Jan Cienski in Warsaw -
The bright yellow building adorned with a smiling ladybug is the most common retail sight in Poland, and will be even thicker on the ground as Jeronimo Martins, the Portuguese parent of Poland's Biedronka discount grocery chain, announces that it plans to add almost a thousand new shops by 2015.
Biedronka was founded in the 1995 by Polish retail genius Mariusz Switalski (who went on to found the highly successful Zabka convenience shop chain), and was bought by the Portuguese retailer in 1998. At the time, the chain had 243 shops; it now has more than 2,100 and has become the main earner for Jeronimo Martins, accounting for almost two-thirds of the company's total turnover.
Biedronka racked up €6.7bn in sales last year, an increase of 16% over a year earlier - this at a time when Polish retail sales have slumped as the economy slows. "We started to prepare for a possible slowdown in the growth of the economy a year ago and are now completing the process," Pedro Pereira da Silva, Poland country manager for Jeronimo Martins, told the Rzeczpospolita newspaper. "We increased our offering of fresh produce and changed the look and redesigned all of our shops."
Wood & Company, a Central European investment bank, notes that while Polish food retail grew by only 1.3% in the final quarter of last year, Biedronka grew its market share by almost 19% - as of the end of 2012 it controlled almost 15% of the Polish retail market. "Notwithstanding the challenging competitive environment, we see reasons to be sanguine," wrote Wood in a research note, adding that it foresees that Biedronka's like-for-like sales - the most fundamental measure of retail success - will grow by about 10% this year, a far higher figure than for retail overall.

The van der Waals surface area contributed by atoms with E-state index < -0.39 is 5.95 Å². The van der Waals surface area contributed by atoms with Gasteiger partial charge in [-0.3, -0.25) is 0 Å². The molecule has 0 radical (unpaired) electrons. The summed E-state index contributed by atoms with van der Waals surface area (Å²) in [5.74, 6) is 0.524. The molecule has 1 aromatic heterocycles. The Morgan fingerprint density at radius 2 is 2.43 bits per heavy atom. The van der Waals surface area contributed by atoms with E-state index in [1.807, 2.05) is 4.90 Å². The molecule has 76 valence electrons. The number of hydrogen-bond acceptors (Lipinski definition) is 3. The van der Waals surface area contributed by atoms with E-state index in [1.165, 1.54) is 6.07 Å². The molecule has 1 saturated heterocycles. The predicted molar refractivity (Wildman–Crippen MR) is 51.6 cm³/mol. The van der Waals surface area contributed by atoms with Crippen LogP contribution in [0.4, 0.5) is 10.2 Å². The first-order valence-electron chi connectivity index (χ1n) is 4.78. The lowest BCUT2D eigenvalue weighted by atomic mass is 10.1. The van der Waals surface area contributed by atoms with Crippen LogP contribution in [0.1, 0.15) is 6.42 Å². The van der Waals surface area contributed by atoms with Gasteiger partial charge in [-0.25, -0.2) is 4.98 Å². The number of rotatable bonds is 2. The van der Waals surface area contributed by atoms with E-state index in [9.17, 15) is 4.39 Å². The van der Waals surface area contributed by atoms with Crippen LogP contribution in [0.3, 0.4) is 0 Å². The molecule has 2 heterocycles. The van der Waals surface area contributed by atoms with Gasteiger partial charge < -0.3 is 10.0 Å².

The reason is that the chain has hit a sweet spot in Polish retailing - first aiming at poorer consumers in small and medium-sized towns, and then moving to larger cities and going upmarket as the country has become wealthier. While a few years ago Biedronka was the kind of the place where people who had any money would steer clear of, now the chain features fresh produce and a growing selection of wines and even the occasional lobster, aiming at a more status-conscious but still price-sensitive shopper.
The inside of a typical shop is a mix of cheap and cheerful products - most still packed in original shopping boxes - mixed with quite good produce. Cashiers only take cash, as the chain refuses to deal with the credit card companies.
As a sign of its new aspirations, its latest advertising campaign uses Daniel Olbrychski, one of Poland's best-known actors, who stands in a sun-dappled farm kitchen extolling the virtues of Polish produce.
Biedronka, which has become Poland's largest private sector employer with almost 40,000 workers, has also sought to go slightly upmarket in terms of labour relations. A few years ago it was hit with a lawsuit filed by disgruntled workers claiming they had been forced to work unpaid hours. It now says that it pays about a fifth more than the minimum wage, and problems with workers have subsided.
Biedronka's dominance of Poland's retail landscape looks like it will continue to grow. The firm plans to invest almost €390m this year to open 290 new shops, and by 2015 it hopes to have 3,000 shops.
While there are few additional possibilities of expanding in small towns of about 20,000 people because the market is pretty well saturated - Market Side, a retail analysis company, finds that such towns average about one discount grocery shop per 5,000 inhabitants - there is still scope for growth by either going smaller and moving into villages or by continuing to grow in larger towns and cities.
Market Side finds that half of all Poles live within 1 kilometre of a discount shop, and the penetration is likely to increase, with the company predicting that the total carrying capacity for such shops in Poland is about 5,000 stores - of which the lion's share will belong to Biedronka. Biedronka is also using its market heft to open a network of cafÃ©s and pharmacies.
As Biedronka becomes more urban and goes upmarket, big-city hypermarket chains are bearing the brunt of the growing competition. In recent months big Polish supermarket chains like Tesco and Real have reacted by launching advertising campaigns stressing their low costs. "We are determined, if Biedronka decides to lower their prices, then we will do the same," Jaroslaw Moc, sales director at Real, a German chain, told the Gazeta Wyborcza newspaper.
But Biedronka's agility and market power make it a formidable foe. "It appears that the discounters have won the war for clients ... they have been able to attract not only the customers from large hypermarkets but above all those shopping in small neighbourhood convenience shops," says Tomasz Starzyk, retail expert at Bisonde Polska, an analysis firm.
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